If you are having a hard time visualizing what I am teaching, try this. Hook a handle up to a post or the pylon of the boat. Now put your self in your wake crossing position. From here I want you to pull harder on the handle. The visual for this would be to try to bend the pylon or post you are connected to. When you do this, what you'll find is that your body actually comes higher than where it started. Since the post doesn't move, any pulling force, will inevitably raise your body, thus reducing ski angle. Now get back in that wake crossing position and "push" the handle down your leg. Your body naturally falls away as far as it can, thus gaining maximum ski edge.

I'd like everyone to give this some thought and on your next ski set, see what you feel.

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Light on the line.... (or old school lock and load?) I guess we are talking about the emerging techniques developed in recent years.

Twenty years ago I was being taught to hide the shoulder off the back of the buoy. Grab as much angle as you can, lock in and go!  Hustle boy! LL would shout. But recently I am being persuaded to be light on the line. It starts with keeping the speed, not trying to stall the ski with too much angle, take the minimum. Stay open longer and pick up the boat later. (That way you dont generate the load, the speed and subsequent release of energy that fires you in the wrong direction.)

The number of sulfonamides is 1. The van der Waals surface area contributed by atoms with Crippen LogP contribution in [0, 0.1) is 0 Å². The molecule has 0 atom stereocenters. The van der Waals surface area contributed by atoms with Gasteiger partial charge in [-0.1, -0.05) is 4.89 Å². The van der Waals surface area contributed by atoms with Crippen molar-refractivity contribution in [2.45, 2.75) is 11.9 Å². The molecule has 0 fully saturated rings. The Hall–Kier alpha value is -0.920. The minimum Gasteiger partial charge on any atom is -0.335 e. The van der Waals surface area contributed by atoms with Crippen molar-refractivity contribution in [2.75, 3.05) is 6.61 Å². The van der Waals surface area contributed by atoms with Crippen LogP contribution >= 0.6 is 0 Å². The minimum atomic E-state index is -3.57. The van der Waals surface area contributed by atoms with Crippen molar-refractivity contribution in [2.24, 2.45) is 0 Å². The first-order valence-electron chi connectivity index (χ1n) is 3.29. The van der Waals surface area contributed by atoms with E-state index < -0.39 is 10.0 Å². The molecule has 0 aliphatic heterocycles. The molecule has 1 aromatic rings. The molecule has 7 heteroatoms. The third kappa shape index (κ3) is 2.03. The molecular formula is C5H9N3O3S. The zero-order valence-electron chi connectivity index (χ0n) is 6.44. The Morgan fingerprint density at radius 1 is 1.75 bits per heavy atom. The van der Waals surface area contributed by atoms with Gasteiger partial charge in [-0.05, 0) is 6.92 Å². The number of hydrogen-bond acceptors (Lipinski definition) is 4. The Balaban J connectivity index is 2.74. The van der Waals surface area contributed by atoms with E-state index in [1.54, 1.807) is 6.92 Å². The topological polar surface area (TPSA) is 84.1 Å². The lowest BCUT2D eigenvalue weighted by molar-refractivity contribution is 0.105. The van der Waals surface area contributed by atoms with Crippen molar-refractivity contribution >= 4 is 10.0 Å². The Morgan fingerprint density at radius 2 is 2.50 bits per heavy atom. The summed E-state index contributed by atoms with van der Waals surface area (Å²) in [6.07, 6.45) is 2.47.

When you get it right the pass seems slow and effortless. What it does allow  you to  do is continue the turn to the wakes resulting in the ski heading outbound at a controllable speed. The boat pulls you to the buoy line as opposed to being fired out of the hole!  ( I ran my pb using this technique 6/12m/55)